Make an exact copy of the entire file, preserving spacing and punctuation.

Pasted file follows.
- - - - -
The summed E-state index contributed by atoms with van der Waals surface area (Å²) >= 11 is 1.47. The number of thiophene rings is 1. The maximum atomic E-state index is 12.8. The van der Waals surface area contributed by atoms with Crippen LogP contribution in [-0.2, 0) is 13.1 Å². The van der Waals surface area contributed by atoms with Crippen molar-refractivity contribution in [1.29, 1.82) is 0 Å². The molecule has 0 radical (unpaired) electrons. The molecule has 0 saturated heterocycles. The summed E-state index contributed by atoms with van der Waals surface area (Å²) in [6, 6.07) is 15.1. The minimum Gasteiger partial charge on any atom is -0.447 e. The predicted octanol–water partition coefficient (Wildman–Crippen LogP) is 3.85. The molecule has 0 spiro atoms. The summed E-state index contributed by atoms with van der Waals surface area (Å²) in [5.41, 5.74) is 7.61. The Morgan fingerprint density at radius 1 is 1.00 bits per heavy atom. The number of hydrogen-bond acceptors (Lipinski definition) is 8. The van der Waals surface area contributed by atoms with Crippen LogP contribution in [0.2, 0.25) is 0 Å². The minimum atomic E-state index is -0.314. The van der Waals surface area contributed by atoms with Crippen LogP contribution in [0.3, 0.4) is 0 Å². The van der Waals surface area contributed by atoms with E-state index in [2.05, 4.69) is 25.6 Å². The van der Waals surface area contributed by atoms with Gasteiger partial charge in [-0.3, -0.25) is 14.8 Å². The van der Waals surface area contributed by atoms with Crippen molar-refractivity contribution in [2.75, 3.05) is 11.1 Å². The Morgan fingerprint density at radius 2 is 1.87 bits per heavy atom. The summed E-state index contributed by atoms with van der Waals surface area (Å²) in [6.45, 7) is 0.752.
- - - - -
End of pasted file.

The summed E-state index contributed by atoms with van der Waals surface area (Å²) >= 11 is 1.47. The number of thiophene rings is 1. The maximum atomic E-state index is 12.8. The van der Waals surface area contributed by atoms with Crippen LogP contribution in [-0.2, 0) is 13.1 Å². The van der Waals surface area contributed by atoms with Crippen molar-refractivity contribution in [1.29, 1.82) is 0 Å². The molecule has 0 radical (unpaired) electrons. The molecule has 0 saturated heterocycles. The summed E-state index contributed by atoms with van der Waals surface area (Å²) in [6, 6.07) is 15.1. The minimum Gasteiger partial charge on any atom is -0.447 e. The predicted octanol–water partition coefficient (Wildman–Crippen LogP) is 3.85. The molecule has 0 spiro atoms. The summed E-state index contributed by atoms with van der Waals surface area (Å²) in [5.41, 5.74) is 7.61. The Morgan fingerprint density at radius 1 is 1.00 bits per heavy atom. The number of hydrogen-bond acceptors (Lipinski definition) is 8. The van der Waals surface area contributed by atoms with Crippen LogP contribution in [0.2, 0.25) is 0 Å². The minimum atomic E-state index is -0.314. The van der Waals surface area contributed by atoms with Crippen LogP contribution in [0.3, 0.4) is 0 Å². The van der Waals surface area contributed by atoms with E-state index in [2.05, 4.69) is 25.6 Å². The van der Waals surface area contributed by atoms with Gasteiger partial charge in [-0.3, -0.25) is 14.8 Å². The van der Waals surface area contributed by atoms with Crippen molar-refractivity contribution in [2.75, 3.05) is 11.1 Å². The Morgan fingerprint density at radius 2 is 1.87 bits per heavy atom. The summed E-state index contributed by atoms with van der Waals surface area (Å²) in [6.45, 7) is 0.752.